• Objection #3: I can’t justify the dollars and time required to deploy an NPS initiative.
    Allow me to be blunt: you will be hard-pressed to justify an ROI if your firm is solely-focused on resolving service issues. What many accounting leaders may fail to realize are the opportunities to go beyond measurement with NPS. A well-designed NPS survey program should place your firm’s service levels at the center of your marketing strategy – from retention and account growth to differentiation and improving your online search results. Going further with NPS includes: promptly addressing any issues with detractors; celebrating and encouraging promoters to help build your firm’s reputation; incorporating feedback and testimonials from your NPS initiative for use in marketing collateral and sales conversations; and cultivating a firm-wide passion (maybe even obsession!) for service quality and delivering consistently remarkable client service. Consider partnering with a survey provider who has demonstrable experience with administering NPS in your industry to ensure you capitalize on these benefits.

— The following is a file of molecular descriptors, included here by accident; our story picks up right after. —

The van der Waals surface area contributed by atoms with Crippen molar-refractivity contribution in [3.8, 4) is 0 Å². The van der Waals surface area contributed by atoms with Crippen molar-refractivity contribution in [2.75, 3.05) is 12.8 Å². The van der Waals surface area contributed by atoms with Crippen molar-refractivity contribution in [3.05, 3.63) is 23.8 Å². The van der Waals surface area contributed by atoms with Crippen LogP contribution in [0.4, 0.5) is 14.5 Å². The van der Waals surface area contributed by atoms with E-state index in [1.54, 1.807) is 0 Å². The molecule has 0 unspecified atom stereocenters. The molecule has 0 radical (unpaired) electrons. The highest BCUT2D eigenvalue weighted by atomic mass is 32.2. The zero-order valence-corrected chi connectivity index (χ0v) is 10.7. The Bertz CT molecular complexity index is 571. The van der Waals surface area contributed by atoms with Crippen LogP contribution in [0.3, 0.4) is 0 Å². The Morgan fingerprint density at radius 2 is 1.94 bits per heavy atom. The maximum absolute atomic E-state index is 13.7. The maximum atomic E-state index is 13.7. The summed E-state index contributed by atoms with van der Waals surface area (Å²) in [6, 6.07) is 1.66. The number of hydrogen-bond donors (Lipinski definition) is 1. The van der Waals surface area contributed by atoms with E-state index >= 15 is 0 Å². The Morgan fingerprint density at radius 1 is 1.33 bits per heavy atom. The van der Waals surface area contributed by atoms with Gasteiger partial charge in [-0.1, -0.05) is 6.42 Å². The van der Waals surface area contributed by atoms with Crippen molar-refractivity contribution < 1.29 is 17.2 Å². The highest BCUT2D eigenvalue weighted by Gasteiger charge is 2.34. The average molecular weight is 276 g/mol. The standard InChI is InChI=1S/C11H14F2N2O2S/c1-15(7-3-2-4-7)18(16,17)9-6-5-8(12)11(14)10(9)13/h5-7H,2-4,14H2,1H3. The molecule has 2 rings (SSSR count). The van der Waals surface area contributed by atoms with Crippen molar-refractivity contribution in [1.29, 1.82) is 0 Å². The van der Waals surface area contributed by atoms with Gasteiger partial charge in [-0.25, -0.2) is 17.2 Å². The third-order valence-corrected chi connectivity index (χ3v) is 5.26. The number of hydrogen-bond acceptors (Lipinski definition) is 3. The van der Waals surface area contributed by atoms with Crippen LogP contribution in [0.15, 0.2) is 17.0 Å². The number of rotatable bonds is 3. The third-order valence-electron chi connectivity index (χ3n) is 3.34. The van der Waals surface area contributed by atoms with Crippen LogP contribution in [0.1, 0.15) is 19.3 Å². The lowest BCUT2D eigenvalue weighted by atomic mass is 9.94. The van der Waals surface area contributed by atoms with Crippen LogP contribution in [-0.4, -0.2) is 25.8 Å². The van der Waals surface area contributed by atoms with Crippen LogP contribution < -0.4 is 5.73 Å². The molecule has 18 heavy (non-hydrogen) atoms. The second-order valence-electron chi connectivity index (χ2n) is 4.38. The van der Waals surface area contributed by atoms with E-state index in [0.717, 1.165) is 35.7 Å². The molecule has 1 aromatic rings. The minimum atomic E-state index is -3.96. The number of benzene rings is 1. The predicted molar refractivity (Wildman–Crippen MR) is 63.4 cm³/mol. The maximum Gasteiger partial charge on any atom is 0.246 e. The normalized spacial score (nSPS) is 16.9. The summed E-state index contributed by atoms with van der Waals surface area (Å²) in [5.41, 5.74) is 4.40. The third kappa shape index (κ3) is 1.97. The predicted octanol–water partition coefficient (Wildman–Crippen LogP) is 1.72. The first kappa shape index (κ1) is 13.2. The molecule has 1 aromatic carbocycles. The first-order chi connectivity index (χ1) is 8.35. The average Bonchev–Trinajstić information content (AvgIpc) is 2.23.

Next Steps with NPS

Before embarking on a client satisfaction survey or NPS initiative, it’s important that you understand your goals, your strategy, and best practices for success. If you would like access to a list of considerations for a successful program, consider downloading Inavero’s Satisfaction Survey Checklist for Accounting Firms. Alternatively, you can always reach out to Inavero to have a conversation with on of our experts about implementing NPS at your firm.

Last but not least, I’ll be co-hosting a webinar, “From Service Measurement to Service Excellence,” with Adelaide Ness of The Rainmaker Companies on February 13 at 2:00 pm Central. I hope you’ll join us! Register here.

 


About the Author:

About the Author: Eric Gregg is the founder and CEO of Inavero, a leading provider of client satisfaction surveys service quality research in the accounting industry. Inavero strives to bring meaningful insights and actionable best practices to accounting leaders across North America, helping them improve client satisfaction and differentiate on service quality. Learn more at www.inavero.com